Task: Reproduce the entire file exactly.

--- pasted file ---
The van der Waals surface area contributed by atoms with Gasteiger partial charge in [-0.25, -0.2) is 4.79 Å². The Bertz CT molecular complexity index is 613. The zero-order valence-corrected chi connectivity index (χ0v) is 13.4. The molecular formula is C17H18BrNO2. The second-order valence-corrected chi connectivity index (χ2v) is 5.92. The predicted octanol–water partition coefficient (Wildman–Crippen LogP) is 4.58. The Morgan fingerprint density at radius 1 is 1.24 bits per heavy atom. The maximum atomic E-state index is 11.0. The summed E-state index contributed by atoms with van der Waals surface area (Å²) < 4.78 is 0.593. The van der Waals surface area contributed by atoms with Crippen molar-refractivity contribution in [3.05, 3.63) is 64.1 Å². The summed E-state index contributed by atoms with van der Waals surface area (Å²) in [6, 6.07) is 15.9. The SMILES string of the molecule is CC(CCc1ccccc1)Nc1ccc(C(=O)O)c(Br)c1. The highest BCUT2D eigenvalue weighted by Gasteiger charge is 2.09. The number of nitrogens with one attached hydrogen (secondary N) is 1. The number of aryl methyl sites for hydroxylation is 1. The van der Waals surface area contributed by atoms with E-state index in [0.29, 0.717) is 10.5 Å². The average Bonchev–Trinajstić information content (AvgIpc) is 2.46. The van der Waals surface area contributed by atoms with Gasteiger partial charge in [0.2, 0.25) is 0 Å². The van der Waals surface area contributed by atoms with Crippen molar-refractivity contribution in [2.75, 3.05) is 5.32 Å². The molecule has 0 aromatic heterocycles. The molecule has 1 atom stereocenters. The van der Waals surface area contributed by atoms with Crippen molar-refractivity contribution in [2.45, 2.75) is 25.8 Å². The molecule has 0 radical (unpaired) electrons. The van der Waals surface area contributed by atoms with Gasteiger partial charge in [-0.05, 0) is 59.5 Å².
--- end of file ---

The van der Waals surface area contributed by atoms with Gasteiger partial charge in [-0.25, -0.2) is 4.79 Å². The Bertz CT molecular complexity index is 613. The zero-order valence-corrected chi connectivity index (χ0v) is 13.4. The molecular formula is C17H18BrNO2. The second-order valence-corrected chi connectivity index (χ2v) is 5.92. The predicted octanol–water partition coefficient (Wildman–Crippen LogP) is 4.58. The Morgan fingerprint density at radius 1 is 1.24 bits per heavy atom. The maximum atomic E-state index is 11.0. The summed E-state index contributed by atoms with van der Waals surface area (Å²) < 4.78 is 0.593. The van der Waals surface area contributed by atoms with Crippen molar-refractivity contribution in [3.05, 3.63) is 64.1 Å². The summed E-state index contributed by atoms with van der Waals surface area (Å²) in [6, 6.07) is 15.9. The SMILES string of the molecule is CC(CCc1ccccc1)Nc1ccc(C(=O)O)c(Br)c1. The highest BCUT2D eigenvalue weighted by Gasteiger charge is 2.09. The number of nitrogens with one attached hydrogen (secondary N) is 1. The number of aryl methyl sites for hydroxylation is 1. The van der Waals surface area contributed by atoms with E-state index in [0.29, 0.717) is 10.5 Å². The average Bonchev–Trinajstić information content (AvgIpc) is 2.46. The van der Waals surface area contributed by atoms with Gasteiger partial charge in [0.2, 0.25) is 0 Å². The van der Waals surface area contributed by atoms with Crippen molar-refractivity contribution in [2.75, 3.05) is 5.32 Å². The molecule has 0 aromatic heterocycles. The molecule has 1 atom stereocenters. The van der Waals surface area contributed by atoms with Crippen molar-refractivity contribution in [2.45, 2.75) is 25.8 Å². The molecule has 0 radical (unpaired) electrons. The van der Waals surface area contributed by atoms with Gasteiger partial charge in [-0.05, 0) is 59.5 Å².